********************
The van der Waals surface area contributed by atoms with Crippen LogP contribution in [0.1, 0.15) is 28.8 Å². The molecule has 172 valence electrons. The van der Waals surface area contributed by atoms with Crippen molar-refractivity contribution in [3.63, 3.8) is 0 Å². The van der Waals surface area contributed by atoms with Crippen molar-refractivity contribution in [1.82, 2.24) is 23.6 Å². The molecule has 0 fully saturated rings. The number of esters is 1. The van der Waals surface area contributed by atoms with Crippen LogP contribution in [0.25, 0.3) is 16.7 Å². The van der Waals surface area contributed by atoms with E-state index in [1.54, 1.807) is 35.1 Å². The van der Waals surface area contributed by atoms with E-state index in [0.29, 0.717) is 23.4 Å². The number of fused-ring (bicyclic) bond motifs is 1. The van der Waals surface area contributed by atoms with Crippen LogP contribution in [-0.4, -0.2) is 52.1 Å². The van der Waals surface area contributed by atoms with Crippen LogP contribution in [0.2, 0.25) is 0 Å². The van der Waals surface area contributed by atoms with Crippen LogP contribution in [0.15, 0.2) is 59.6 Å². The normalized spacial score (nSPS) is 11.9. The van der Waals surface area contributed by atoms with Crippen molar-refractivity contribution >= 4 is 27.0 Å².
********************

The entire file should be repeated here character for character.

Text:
The van der Waals surface area contributed by atoms with Crippen LogP contribution in [0.1, 0.15) is 28.8 Å². The molecule has 172 valence electrons. The van der Waals surface area contributed by atoms with Crippen molar-refractivity contribution in [3.63, 3.8) is 0 Å². The van der Waals surface area contributed by atoms with Crippen molar-refractivity contribution in [1.82, 2.24) is 23.6 Å². The molecule has 0 fully saturated rings. The number of esters is 1. The van der Waals surface area contributed by atoms with Crippen LogP contribution in [0.25, 0.3) is 16.7 Å². The van der Waals surface area contributed by atoms with E-state index in [1.54, 1.807) is 35.1 Å². The van der Waals surface area contributed by atoms with E-state index in [0.29, 0.717) is 23.4 Å². The number of fused-ring (bicyclic) bond motifs is 1. The van der Waals surface area contributed by atoms with Crippen LogP contribution in [-0.4, -0.2) is 52.1 Å². The van der Waals surface area contributed by atoms with Crippen LogP contribution in [0.2, 0.25) is 0 Å². The van der Waals surface area contributed by atoms with Crippen LogP contribution in [0.15, 0.2) is 59.6 Å². The normalized spacial score (nSPS) is 11.9. The van der Waals surface area contributed by atoms with Crippen molar-refractivity contribution >= 4 is 27.0 Å².